- a large number of insects (silverfish, ants, booklice)
If you suspect moisture damage in the building, you should examine all moisture-prone structures in the building and continue investigating even after you find the first signs of damage. Once the moisture damage or microbial growth has been found in the building, you should find out the cause and extent of the structural damage quickly and make a plan for corrective actions.
You should also check the surroundings of the damage even if the structures seem healthy. Moisture or dormant microbial growth in the repaired structure can quickly cause the same damage to reoccur. The former structure and materials used must be carefully examined before a repair plan is drawn up. To find out the extent of the damage and what materials have been used, the structures should be dismantled.
Primary measures if moisture damage is suspected
Moisture damage should be investigated and repaired without delay. If the moisture damage is not repaired, it usually leads to microbial growth. By repairing the damage, health hazards can be prevented. Repair costs will also be lower if the damage isn’t widespread.
If you live in a building with multiple housing units, please contact the representative of the building (the building manager, the Chair of the Board, the landlord) in issues related to moisture damage. As a rule, the owner of the building (sometimes also the developer) is obliged to investigate the causes and extent of the damage in the building’s structures and to correct the deficiencies. Qualified professionals should be used to identify the moisture damage as well as to plan and carry out the repairs.
The greater the damage, the more detailed investigations are needed to find out the condition and technical functionality of the structures. Before attempting to repair the structures on your own, discuss your plans with a representative of the property owner. In terms of possible permits you may need, please contact the Building Control unit of the City of Vantaa.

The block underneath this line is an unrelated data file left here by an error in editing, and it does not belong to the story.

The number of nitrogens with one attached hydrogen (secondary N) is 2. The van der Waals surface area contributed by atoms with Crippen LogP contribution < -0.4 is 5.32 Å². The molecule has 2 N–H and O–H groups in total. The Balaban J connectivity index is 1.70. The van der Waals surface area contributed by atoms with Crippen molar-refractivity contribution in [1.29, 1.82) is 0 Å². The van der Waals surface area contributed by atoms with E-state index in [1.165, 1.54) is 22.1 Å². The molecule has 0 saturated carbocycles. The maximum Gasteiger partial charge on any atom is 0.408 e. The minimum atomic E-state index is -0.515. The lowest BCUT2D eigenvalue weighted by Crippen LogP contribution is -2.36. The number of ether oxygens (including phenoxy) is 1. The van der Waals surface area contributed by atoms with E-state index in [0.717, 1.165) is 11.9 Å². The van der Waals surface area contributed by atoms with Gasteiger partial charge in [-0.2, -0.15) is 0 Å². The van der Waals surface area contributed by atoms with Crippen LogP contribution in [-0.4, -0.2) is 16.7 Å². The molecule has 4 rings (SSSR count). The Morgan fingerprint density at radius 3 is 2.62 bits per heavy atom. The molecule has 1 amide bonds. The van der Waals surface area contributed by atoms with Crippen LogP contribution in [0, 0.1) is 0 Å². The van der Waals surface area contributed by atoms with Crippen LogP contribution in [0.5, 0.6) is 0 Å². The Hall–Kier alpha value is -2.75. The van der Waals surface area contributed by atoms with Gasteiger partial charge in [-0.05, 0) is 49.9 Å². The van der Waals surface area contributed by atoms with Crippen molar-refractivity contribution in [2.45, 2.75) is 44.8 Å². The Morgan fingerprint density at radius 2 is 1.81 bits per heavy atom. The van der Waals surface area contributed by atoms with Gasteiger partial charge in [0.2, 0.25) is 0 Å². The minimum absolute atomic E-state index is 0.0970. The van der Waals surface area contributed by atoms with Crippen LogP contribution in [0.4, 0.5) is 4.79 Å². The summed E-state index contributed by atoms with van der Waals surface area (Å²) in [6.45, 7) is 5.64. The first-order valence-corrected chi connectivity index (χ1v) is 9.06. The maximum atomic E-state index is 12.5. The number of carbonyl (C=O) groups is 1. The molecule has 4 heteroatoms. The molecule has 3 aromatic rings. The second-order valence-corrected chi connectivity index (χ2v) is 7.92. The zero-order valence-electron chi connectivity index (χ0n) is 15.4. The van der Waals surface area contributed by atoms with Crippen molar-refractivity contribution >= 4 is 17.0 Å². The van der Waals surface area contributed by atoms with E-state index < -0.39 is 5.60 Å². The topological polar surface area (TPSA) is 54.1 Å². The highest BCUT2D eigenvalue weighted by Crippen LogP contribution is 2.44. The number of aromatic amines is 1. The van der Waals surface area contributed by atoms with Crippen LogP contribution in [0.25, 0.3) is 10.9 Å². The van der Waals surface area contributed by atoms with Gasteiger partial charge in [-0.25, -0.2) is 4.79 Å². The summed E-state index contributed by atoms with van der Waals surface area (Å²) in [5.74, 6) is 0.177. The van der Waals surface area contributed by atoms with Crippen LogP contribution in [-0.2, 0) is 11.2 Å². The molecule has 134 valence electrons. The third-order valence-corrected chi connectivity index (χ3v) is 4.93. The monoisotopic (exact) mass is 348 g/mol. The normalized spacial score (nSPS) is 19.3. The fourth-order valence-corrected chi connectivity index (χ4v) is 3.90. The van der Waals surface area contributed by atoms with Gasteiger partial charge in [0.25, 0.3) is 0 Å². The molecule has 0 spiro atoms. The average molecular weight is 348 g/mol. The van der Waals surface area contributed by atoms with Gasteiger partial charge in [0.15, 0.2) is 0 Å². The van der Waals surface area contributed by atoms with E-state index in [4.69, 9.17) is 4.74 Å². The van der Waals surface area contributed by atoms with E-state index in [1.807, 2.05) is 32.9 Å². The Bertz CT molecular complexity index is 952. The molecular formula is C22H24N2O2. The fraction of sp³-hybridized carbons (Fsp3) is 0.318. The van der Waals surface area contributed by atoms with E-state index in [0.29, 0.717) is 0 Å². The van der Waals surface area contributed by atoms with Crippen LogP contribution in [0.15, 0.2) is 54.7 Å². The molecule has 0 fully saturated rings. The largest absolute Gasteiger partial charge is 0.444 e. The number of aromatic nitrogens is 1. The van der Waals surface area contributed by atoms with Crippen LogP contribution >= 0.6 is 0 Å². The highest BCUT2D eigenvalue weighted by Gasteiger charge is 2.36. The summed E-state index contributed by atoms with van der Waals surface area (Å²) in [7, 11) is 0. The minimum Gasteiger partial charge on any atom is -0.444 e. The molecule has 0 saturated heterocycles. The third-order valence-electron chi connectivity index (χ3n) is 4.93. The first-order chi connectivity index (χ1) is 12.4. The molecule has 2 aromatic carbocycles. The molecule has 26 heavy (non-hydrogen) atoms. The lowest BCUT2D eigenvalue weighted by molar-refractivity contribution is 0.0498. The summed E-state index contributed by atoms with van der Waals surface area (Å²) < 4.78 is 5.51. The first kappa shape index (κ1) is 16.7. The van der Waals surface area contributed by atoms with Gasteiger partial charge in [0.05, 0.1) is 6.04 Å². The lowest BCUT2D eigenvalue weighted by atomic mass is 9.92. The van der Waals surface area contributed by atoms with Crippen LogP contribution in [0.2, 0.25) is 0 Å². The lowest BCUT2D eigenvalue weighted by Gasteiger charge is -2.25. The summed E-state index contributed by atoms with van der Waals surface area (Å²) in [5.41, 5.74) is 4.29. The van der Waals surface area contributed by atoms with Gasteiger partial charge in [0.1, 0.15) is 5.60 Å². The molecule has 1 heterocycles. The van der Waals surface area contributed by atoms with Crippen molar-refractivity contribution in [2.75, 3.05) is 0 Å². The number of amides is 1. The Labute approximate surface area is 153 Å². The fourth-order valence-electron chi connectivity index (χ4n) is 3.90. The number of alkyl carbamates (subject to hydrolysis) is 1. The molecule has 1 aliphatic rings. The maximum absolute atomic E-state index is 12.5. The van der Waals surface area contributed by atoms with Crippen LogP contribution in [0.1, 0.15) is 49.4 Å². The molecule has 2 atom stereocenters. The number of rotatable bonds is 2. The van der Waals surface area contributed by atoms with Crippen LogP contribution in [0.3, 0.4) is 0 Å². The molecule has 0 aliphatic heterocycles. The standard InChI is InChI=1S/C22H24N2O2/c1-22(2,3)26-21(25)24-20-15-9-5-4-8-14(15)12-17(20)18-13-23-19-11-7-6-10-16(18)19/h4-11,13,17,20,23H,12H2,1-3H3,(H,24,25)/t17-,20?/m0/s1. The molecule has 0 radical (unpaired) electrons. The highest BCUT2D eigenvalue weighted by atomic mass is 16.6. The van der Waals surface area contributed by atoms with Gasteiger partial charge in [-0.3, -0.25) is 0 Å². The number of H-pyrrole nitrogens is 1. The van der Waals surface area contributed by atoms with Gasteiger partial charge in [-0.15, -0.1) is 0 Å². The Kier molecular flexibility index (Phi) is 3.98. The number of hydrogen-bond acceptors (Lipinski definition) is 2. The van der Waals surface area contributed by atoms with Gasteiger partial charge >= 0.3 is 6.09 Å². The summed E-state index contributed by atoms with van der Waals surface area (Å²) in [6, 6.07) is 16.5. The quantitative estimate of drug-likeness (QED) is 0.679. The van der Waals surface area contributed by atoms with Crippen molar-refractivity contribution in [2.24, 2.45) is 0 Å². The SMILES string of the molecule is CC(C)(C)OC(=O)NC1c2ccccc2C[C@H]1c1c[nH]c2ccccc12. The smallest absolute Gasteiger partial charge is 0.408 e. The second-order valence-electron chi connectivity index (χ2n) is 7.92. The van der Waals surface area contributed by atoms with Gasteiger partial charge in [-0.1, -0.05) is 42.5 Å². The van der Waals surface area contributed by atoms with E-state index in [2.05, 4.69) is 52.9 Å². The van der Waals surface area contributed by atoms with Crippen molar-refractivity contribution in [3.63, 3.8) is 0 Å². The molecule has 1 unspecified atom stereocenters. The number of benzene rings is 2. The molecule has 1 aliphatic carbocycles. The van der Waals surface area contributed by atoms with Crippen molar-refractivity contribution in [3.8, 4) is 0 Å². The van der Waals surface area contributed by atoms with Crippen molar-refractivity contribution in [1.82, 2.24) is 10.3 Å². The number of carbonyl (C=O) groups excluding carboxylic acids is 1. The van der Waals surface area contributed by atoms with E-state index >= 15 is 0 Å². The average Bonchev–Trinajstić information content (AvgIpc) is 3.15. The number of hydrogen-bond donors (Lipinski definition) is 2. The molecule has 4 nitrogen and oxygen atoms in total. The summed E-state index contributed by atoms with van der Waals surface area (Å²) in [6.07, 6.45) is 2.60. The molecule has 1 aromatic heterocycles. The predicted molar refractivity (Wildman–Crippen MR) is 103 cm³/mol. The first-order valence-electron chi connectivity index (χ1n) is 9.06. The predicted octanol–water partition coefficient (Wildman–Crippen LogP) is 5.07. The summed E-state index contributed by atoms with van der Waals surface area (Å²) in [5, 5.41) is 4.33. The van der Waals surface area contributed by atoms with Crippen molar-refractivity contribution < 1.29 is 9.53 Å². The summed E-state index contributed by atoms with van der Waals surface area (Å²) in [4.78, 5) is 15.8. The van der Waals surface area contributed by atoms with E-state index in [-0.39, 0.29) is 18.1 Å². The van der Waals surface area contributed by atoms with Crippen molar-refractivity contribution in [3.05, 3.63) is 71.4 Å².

Investigating health hazards
If you have determined that your apartment causes harm to the health of the people spending time in the apartment, or there are clear signs of moisture damage in the building, please contact the party responsible for the maintenance of the property. The owner of the building is usually responsible for investigating and repairing the damage.
The Environment Centre will not investigate a building if the apartment’s resident hasn’t reported the issue to the party responsible for the maintenance of the property.
If the representative of the building does not carry out the necessary investigations and repair work despite requests, contact the Environment Centre’s health engineer. The health engineer will provide advise and assess the need for inspection and request additional information necessary to deal with the matter.
Any requests should be submitted to the Environment Centre in writing. You can use a form provided by the Housing and Health Department or write the request yourself. Before submitting the request, please consider what should be the focus of the investigations and repairs in the apartment.
It will help the investigation if you obtain information regarding any previous moisture damage in the apartment or related repairs. The inspector will assess what measurements and inspections are necessary to investigate the moisture damage and possible health hazards.
Find out how maintenance and repairs are organised in your building. The basic requirements for healthy housing conditions include proper ventilation, intact thermal insulation and waterproofing as well as ensuring dry structures. If shortcomings are identified in these areas, the problems should be addressed swiftly. Postponing the repairs can lead to a health risk and much greater damage and more expensive repairs.
The inspector will decide independently which investigations, samples or measurements are required to assess the existence of the health hazard.
In the most clear cases, for instance, in the detection of moisture damage and microbial growth, organoleptic observations are sufficient. The damaged material can be examined in a laboratory, and moisture in structures and surfaces can be measured using a surface moisture indicator. The level of microorganisms in the indoor air of an apartment with microbial growth rarely differs from the levels found in apartments where no microbial growth has been detected. Therefore, the concentration of microorganisms in the indoor air is measured only rarely and only in cases that are difficult to investigate. In addition, air samples don’t usually indicate where the microbes come from.
If the moisture problem and microbial growth can be otherwise detected, it isn’t necessary to measure the concentration of microorganisms in the dwelling.
The first inspection is free of charge. If necessary, further investigations may be carried out at the expense of the property owner.
After the inspections and investigations have been carried out, the health engineer will prepare an inspection report, which may require the property owner to take action. If the property owner fails to carry out the required further investigations and repairs, the health protection authority may order the repairs to be carried out by a given deadline. If necessary, a conditional fine may be imposed for failure to carry out the repairs. The party commissioning the repairs, usually the property owner, is responsible for the adequacy of the repair work and for monitoring the work.
If necessary, inspections will be carried out after the repairs have been completed.